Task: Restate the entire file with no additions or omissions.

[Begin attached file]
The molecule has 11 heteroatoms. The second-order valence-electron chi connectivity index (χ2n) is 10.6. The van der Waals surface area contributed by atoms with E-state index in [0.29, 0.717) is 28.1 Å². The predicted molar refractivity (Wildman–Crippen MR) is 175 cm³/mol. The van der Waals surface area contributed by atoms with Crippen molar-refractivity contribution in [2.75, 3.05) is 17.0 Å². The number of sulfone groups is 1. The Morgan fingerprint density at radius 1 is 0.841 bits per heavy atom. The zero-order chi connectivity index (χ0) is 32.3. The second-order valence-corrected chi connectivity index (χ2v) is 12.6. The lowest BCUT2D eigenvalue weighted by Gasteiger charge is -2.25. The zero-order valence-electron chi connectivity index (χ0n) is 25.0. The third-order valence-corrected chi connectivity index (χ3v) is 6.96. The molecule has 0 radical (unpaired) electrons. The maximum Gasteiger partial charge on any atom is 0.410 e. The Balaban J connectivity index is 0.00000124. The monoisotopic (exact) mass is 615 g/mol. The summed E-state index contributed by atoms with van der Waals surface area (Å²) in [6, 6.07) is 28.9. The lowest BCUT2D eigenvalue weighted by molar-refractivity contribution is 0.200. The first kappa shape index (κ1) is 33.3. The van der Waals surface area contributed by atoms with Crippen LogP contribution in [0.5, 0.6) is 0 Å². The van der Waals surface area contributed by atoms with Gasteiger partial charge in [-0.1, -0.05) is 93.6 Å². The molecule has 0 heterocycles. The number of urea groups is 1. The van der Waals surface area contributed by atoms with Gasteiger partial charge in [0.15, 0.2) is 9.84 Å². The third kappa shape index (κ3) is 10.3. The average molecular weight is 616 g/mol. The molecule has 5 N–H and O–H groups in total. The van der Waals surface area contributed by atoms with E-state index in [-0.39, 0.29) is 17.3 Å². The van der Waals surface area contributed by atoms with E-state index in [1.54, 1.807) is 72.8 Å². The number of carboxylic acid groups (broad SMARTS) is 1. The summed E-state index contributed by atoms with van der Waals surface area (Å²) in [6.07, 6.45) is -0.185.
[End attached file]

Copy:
The molecule has 11 heteroatoms. The second-order valence-electron chi connectivity index (χ2n) is 10.6. The van der Waals surface area contributed by atoms with E-state index in [0.29, 0.717) is 28.1 Å². The predicted molar refractivity (Wildman–Crippen MR) is 175 cm³/mol. The van der Waals surface area contributed by atoms with Crippen molar-refractivity contribution in [2.75, 3.05) is 17.0 Å². The number of sulfone groups is 1. The Morgan fingerprint density at radius 1 is 0.841 bits per heavy atom. The zero-order chi connectivity index (χ0) is 32.3. The second-order valence-corrected chi connectivity index (χ2v) is 12.6. The lowest BCUT2D eigenvalue weighted by Gasteiger charge is -2.25. The zero-order valence-electron chi connectivity index (χ0n) is 25.0. The third-order valence-corrected chi connectivity index (χ3v) is 6.96. The molecule has 0 radical (unpaired) electrons. The maximum Gasteiger partial charge on any atom is 0.410 e. The Balaban J connectivity index is 0.00000124. The monoisotopic (exact) mass is 615 g/mol. The summed E-state index contributed by atoms with van der Waals surface area (Å²) in [6, 6.07) is 28.9. The lowest BCUT2D eigenvalue weighted by molar-refractivity contribution is 0.200. The first kappa shape index (κ1) is 33.3. The van der Waals surface area contributed by atoms with Crippen LogP contribution in [0.5, 0.6) is 0 Å². The van der Waals surface area contributed by atoms with Gasteiger partial charge in [-0.1, -0.05) is 93.6 Å². The molecule has 0 heterocycles. The number of urea groups is 1. The van der Waals surface area contributed by atoms with Gasteiger partial charge in [0.15, 0.2) is 9.84 Å². The third kappa shape index (κ3) is 10.3. The average molecular weight is 616 g/mol. The molecule has 5 N–H and O–H groups in total. The van der Waals surface area contributed by atoms with E-state index in [-0.39, 0.29) is 17.3 Å². The van der Waals surface area contributed by atoms with E-state index in [1.54, 1.807) is 72.8 Å². The number of carboxylic acid groups (broad SMARTS) is 1. The summed E-state index contributed by atoms with van der Waals surface area (Å²) in [6.07, 6.45) is -0.185.